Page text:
The air we breathe is a heterogeneous mixture, a composite of gases, airborne solids, and liquids. Aerosols (mixtures of liquids and gases, or liquids and various chemical compounds including solids) and particulate matter are present in the air in concentrations that are variable over time and space. This report focuses on airborne natural materials derived from earth sources—the natural mineral, gaseous, and biological constituents of the earth’s surface that occur in the atmosphere and can cause either beneficial or adverse effects to human health and welfare.
Natural contaminants, such as wind-blown dust from arid areas, can carry bacteria and fungi. Such complexes of inorganic and biological particulate matter can travel within the troposphere for long distances (see Figure 3.1), even around the globe, in relatively short times. Other intermittent natural sources of harmful aerosols with obvious and immediate health impacts are emissions from volcanoes, including particulate matter as well as volcanogenic gases such as sulfur dioxide (SO2) and carbon dioxide (CO2). Active volcanoes, with their associated vents and fumaroles, have a long record of affecting populations worldwide; for example, the Icelandic eruption of Laki in 1783–1784 (see Box 3.1) caused many deaths in Europe, particularly of the infirm and the young (Grattan et al., 2005).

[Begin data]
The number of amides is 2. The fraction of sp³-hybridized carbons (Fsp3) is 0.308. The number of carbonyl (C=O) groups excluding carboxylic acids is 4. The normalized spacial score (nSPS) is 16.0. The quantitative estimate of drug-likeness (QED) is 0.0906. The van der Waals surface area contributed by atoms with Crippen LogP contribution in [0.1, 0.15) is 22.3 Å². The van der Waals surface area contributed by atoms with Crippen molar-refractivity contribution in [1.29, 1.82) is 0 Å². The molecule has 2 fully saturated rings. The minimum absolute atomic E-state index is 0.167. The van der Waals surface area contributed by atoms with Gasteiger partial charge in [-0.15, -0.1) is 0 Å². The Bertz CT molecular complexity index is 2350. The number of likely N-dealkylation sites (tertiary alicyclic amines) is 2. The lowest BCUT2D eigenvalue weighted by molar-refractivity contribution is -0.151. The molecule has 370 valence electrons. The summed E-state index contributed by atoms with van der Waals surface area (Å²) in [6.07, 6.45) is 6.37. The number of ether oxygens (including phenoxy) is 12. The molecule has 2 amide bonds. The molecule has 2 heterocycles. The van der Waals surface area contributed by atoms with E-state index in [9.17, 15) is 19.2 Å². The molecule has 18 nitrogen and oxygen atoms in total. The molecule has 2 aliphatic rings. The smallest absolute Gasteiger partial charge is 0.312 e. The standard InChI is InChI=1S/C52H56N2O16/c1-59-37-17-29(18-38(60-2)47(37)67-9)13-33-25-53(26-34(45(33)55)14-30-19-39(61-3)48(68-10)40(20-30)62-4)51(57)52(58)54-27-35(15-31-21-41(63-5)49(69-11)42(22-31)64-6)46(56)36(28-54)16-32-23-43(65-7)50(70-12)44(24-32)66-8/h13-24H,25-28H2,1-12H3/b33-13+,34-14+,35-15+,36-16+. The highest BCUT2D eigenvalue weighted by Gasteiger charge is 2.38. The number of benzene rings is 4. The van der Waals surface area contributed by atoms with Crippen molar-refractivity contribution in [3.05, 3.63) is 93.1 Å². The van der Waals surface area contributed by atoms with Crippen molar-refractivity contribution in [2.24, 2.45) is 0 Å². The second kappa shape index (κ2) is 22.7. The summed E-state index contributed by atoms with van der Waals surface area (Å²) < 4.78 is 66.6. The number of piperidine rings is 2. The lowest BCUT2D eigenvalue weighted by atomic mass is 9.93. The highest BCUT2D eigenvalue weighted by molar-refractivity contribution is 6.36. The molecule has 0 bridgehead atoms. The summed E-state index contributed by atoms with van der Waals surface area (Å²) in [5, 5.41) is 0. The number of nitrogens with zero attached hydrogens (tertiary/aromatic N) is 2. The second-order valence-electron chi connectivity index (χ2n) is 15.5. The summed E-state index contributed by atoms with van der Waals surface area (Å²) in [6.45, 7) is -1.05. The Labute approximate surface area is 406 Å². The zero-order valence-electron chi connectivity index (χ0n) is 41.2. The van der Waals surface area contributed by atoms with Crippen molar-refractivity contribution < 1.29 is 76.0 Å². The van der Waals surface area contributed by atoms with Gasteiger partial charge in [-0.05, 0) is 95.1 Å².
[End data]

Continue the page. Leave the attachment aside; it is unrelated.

This chapter focuses on both direct health effects, such as the inhalation of suspended particulate matter (rock and soil particles) or gases (volcanic and biogenic gases, radon) that pose a health benefit or risk, and indirect effects, such as the inhalation of bacteria attached to soil particles.